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Tuesday, July 16, 2024

Carpio urges next president to have multilateral strategy in maritime security

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A multilateral approach to maritime and defense security should be a top strategy for the next administration, according to former Supreme Court Associate Justice Antonio Carpio.

Carpio was a key speaker at a foreign policy forum organized by Stratbase ADR Institute held recently via online.

Carpio, in his forum message, said that all countries that are part of the United Nations Convention on the Law of the Seas (UNCLOS)—with the notable exception of China—“understand and recognize that all the living and non-living resources in the Philippines’ Exclusive Economic Zone belong exclusively to the Philippines.”

Carpio pointed out two courses of action to peacefully settle disputes between and among states.

First, five ASEAN coastal states invited China to join the voluntary arbitration to settle the issues of EEZs and extended continental shelves, but China’s refusal of the arbitration will serve to isolate it, and it can no longer say that these coastal states cannot resolve their own maritime disputes.

Second, once the arbitration is concluded, the ASEAN coastal states can enter into a convention, he said.

“We must strengthen the rule of law in compliance with peaceful settlement of disputes among states in accordance with the UN Charter. We do not want any state to resort to the use of force or the threat of force to settle territorial or maritime disputes, as what is happening now in Eastern Europe,” Carpio said.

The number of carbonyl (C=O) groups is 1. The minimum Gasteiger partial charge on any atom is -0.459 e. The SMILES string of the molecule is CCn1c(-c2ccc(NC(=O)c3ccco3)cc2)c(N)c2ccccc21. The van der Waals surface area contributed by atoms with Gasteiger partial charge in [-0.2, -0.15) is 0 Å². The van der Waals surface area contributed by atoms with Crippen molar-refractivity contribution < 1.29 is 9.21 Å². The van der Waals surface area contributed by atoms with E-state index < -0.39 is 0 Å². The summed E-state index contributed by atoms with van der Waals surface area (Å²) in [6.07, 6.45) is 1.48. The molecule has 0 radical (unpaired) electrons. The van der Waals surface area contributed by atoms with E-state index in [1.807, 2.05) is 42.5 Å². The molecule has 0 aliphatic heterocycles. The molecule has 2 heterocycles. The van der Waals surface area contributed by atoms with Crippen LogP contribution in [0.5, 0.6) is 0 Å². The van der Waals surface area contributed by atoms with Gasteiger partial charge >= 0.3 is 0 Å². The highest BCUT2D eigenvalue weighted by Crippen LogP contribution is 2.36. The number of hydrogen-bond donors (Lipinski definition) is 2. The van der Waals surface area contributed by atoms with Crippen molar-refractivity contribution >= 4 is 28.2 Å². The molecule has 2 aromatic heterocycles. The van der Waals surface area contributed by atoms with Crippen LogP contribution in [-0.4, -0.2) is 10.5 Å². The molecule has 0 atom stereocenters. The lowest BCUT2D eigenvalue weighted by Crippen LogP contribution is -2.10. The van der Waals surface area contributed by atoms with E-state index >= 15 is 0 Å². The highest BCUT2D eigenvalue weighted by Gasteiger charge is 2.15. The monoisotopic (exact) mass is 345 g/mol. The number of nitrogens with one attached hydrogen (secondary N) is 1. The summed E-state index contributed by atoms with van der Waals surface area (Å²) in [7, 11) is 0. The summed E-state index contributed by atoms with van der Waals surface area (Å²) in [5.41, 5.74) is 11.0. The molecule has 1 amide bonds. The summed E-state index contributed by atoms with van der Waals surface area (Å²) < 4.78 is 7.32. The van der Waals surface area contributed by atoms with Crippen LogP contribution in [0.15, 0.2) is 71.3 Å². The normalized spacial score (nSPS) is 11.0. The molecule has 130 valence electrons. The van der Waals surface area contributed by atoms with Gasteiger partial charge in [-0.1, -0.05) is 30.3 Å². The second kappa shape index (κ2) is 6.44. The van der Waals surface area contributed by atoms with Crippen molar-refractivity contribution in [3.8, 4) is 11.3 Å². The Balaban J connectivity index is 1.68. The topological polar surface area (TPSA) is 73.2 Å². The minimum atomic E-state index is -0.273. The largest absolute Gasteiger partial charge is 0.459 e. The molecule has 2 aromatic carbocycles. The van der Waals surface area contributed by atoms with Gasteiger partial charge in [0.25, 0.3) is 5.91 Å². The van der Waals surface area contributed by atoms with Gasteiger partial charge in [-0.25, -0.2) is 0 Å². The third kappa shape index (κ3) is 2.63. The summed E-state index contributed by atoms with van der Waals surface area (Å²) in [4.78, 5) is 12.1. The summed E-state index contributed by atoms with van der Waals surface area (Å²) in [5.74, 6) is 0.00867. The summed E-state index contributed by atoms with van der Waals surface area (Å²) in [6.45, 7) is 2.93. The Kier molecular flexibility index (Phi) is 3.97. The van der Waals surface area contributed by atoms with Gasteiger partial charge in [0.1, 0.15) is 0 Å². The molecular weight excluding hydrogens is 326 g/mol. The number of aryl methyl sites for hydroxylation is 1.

Prof. Victor Andres “Dindo” Manhit, president of Stratbase ADR Institute said: “The Philippines cannot endure another term of defeatist and weak security and foreign policy, especially in the context of national security.”

A Stratbase-commissioned survey revealed that 85 percent of Filipinos want the next president to build on alliances in defending territorial and economic rights. Manhit said the next leader should act and defend the country’s sovereign rights and assert its territorial integrity through stronger and more responsive foreign and security policies.

Dr. Renato de Castro, trustee and program convenor of the Stratbase ADR Institute, described President Rodrigo Duterte’s appeasement policy as merely agreeing to manage the dispute according to Chinese terms, which means having a bilateral negotiation, setting aside the arbitral ruling, and playing with the idea of a joint development.

“Fortunately for the Filipino people, the defense and military and the foreign affairs establishment have questioned President Duterte’s grand strategy to appease China,” said De Castro, who is also a professor at the International Studies Department of De La Salle University-Manila.

De Castro said a National Security Strategy based on the 2016 ruling of the Permanent Court of Arbitration should be formulated. “The task of the next president is to come up with this grand strategy and present it to the public,” he said.

Richard Heydarian, a non-resident fellow of the Stratbase ADR Institute, said: “It’s very important our next president, whoever that is, that person is far more uncompromising and coherent than the current president.”


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